Default judgment is appropriate if there is a sufficient basis in the pleadings for the judgment and the unchallenged facts constitute a legitimate cause of action. Grady v. Nelson, 2014 U.S. Dist. LEXIS 172759, at *12 (D. Colo. Dec. 15, 2014). The well-pled facts of the complaint and undisputed facts set forth by the moving party in affidavits and exhibits are accepted as true. Id.; United States v. Craighead, 176 F. App'x 922, 924 (10th Cir. 2006).
1. Trademark Infringement
Plaintiffs must establish: (1) they have a protectable interest in the trademark; (2) Defendant used an identical or similar mark in commerce; and (3) Defendant has likely confused customers by using the mark. See Derma Pen, LLC v. 4EverYoung Ltd., 773 F.3d 1117, 1120 (10th Cir. 2014); Cleary Bldg. Corp. v. David A. Dame, Inc., 674 F. Supp. 2d 1257, 1270 (D. Colo. 2009).
Plaintiffs have a protectable interest, as the Otter Trademarks are registered, valid, subsisting, and in full force and effect, and Plaintiffs use those marks to advertise and sell Otter Products. Wang has used the Otter Trademarks in commerce by advertising, selling, and distributing products bearing the mark. Additionally, Wang has caused consumer confusion because he is selling materially different, non-genuine products bearing the Otter Trademarks that do not come with the Warranty and do not comply with Plaintiffs' quality controls without disclosing these differences to consumers.
Plaintiffs have implemented legitimate and substantial quality controls that its Authorized Resellers must follow. Wang does not comply with these quality controls and his sales of products bearing the Otter Trademarks outside of Plaintiff's quality control program interfere with Plaintiffs' quality controls and their ability to exercise control over products bearing their trademarks. The products Wang sells are not genuine Otter Products and his sales diminish the value of the Otter Trademarks. Warner-Lambert Co. v. Northside Dev. Corp., 86 F.3d 3, 6 (2d Cir. 1996); Zino Davidoff SA v. CVS Corp., 571 F.3d 238, 243 (2d Cir. 2009); Societe Des Produits Nestle, S.A. v. Case Helvetica, Inc., 982 F.2d 633, 642 (1st Cir. 1992); Shell Oil Co. v. Comm. Petro. Inc., 928 F.2d 104 (4th Cir. 1991); El Greco Leather Prods. Co. v. Shoe World, Inc., 806 F.2d 393, 395 (2d Cir. 1986); Bel Canto Design, Ltd. v. MSS HiFi, Inc., 837 F. Supp. 2d 208, 229-30 (S.D.N.Y. 2011).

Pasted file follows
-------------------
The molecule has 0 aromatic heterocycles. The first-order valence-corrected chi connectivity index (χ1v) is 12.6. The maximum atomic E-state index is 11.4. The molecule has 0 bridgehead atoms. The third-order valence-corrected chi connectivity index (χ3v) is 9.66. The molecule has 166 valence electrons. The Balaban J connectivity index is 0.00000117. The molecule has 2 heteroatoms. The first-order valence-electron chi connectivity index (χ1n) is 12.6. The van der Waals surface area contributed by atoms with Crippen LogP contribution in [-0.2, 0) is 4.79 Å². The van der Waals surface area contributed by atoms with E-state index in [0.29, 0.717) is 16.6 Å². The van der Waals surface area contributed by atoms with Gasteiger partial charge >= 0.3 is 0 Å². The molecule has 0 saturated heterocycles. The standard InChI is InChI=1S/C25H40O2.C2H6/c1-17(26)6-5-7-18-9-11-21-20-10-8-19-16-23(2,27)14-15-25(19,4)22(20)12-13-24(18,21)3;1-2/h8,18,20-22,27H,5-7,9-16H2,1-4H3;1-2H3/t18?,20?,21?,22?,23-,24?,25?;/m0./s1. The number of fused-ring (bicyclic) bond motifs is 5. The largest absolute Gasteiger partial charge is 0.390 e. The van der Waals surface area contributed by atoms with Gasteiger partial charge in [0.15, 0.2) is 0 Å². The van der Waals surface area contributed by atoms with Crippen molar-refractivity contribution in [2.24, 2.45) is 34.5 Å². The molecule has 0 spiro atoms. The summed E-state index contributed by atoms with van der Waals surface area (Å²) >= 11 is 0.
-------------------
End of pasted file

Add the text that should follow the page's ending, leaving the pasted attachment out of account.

Wang is also selling products that are materially different from genuine Otter Products because they do not come with the Warranty. Beltronics USA, Inc. v. Midwest Inventory Distrib., LLC, 562 F.3d 1067, 1071-73 (10th Cir. 2009); Bel Canto, 837 F. Supp. 2d at 229-30; TracFone Wireless, Inc. v. Pak China Group Co., 843 F. Supp. 2d 1284, 1297 (S.D. Fla. 2012); HM Elecs., Inc. v. RF Techs., Inc., 2013 U.S. Dist. LEXIS 201896, at *6 (S.D. Cal. Oct. 3, 2013); RFA Brands, LLC v. Beauvais, 2014 U.S. Dist. LEXIS 181781 (E.D. Mich. Dec. 23, 2014).